Friday, 5 December 2008

How many hours do you work?

The number of hours medical residents are traditionally expected to work is truly astonishing ('residents' are known as 'interns' in many countries). Airline pilots in the Britain, for instance, are allowed to fly for a maximum of 900 hours per annum, which averages out at about 17 hours per week. Why are they restricted so? Because lives are at stake! But the intern who greets you in casualty - how many hours does he work in a week? In 2003, the Accreditation Council for Graduate Medical Education (ACGME) published these guidelines for residents in the USA:
  • An 80-hour weekly limit, averaged over four weeks.
  • Adequate rest between duty periods.
  • A 24-hour limit on continuous duty time, with an additional period up to six hours permitted for continuity of care and educational activities.
  • One day in seven free from all patient care and educational obligations, averaged over four weeks.
  • In-house call no more than once every three nights, averaged over four weeks.

This was a downscaling of previously 'excessive' hours, but even this permits a resident to work twice the average weekly working hours, with shifts of up to 30 hours straight if necessary. Weekends are also potentially removed, with ACGME only guaranteeing 1 day per week off, on average. If only authorities took heed of aviation standards! Furthermore, residents are still regularly exceeding these limits, despite the regulations.

To be fair, these ridiculous hours are partially a function of medicine itself. By its very nature, medicine is a 24 hour thing and it consequently needs more man-hours to be paid. But it also doesn't take a genius to realise that this is a recipe for disaster.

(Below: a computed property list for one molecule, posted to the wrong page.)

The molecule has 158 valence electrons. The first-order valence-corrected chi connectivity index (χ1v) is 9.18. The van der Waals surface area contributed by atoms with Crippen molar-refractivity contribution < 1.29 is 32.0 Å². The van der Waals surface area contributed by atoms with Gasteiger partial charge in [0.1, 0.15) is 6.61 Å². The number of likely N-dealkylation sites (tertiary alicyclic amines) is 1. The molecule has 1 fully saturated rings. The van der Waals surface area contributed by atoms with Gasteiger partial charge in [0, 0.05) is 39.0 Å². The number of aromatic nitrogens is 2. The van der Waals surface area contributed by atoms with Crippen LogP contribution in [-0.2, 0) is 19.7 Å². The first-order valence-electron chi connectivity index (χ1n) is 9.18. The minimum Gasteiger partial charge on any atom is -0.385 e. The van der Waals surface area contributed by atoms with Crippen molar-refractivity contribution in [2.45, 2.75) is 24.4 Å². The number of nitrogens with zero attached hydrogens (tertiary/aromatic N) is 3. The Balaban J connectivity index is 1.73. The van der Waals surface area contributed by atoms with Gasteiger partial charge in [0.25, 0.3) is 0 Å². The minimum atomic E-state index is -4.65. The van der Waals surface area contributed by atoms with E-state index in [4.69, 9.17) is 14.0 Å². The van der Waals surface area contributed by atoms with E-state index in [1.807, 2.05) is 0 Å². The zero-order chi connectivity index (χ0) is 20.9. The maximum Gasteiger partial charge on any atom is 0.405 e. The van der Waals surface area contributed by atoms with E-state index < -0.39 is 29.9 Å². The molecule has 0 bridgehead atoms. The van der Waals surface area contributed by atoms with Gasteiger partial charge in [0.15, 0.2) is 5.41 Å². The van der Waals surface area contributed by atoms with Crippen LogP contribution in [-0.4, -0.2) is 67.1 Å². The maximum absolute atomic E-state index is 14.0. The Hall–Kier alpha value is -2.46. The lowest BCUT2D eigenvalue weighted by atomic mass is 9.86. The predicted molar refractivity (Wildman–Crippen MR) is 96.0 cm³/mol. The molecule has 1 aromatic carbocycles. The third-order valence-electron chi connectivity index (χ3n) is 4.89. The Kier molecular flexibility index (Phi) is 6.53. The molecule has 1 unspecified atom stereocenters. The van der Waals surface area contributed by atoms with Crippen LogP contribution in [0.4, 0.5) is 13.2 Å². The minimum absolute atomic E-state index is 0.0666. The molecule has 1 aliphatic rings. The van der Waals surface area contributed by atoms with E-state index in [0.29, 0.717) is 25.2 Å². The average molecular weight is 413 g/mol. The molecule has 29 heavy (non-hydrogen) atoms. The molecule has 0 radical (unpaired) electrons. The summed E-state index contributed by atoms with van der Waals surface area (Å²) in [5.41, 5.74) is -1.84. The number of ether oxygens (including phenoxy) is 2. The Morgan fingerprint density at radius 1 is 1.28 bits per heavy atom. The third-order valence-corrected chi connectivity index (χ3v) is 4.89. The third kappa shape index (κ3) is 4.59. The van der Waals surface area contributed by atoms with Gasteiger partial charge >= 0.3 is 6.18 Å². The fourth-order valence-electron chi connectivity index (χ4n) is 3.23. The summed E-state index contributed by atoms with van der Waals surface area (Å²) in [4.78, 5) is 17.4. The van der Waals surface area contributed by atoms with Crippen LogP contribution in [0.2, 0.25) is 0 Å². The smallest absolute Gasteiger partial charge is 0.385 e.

A simply look at the facts confirms our intuitions. Working 80 to 100 hours a month doubles a resident's chance of having a car crash. I've had friends who have had accidents on the way home, and have personally fallen asleep while driving after a long call. And the shifts are simply ludicrously too long: after doing between one and four 24+ hour shifts, "interns were 3.5 times more likely to report that they had made a fatal error and were 8.7 times more likely to report they had inadvertently harmed a patient." Lastly, in a piece of research that would be funny if it weren't so tragic, doctors performed equivalently to those who had a blood alcohol level just below the legal driving limit after completing intense overnight shifts that added up to about 80 hours.

I'm not sure that patients would feel comfortable being treated by a doctor who quickly downed a drink or two before seeing them, but do you think they know that this is what they get anyway?

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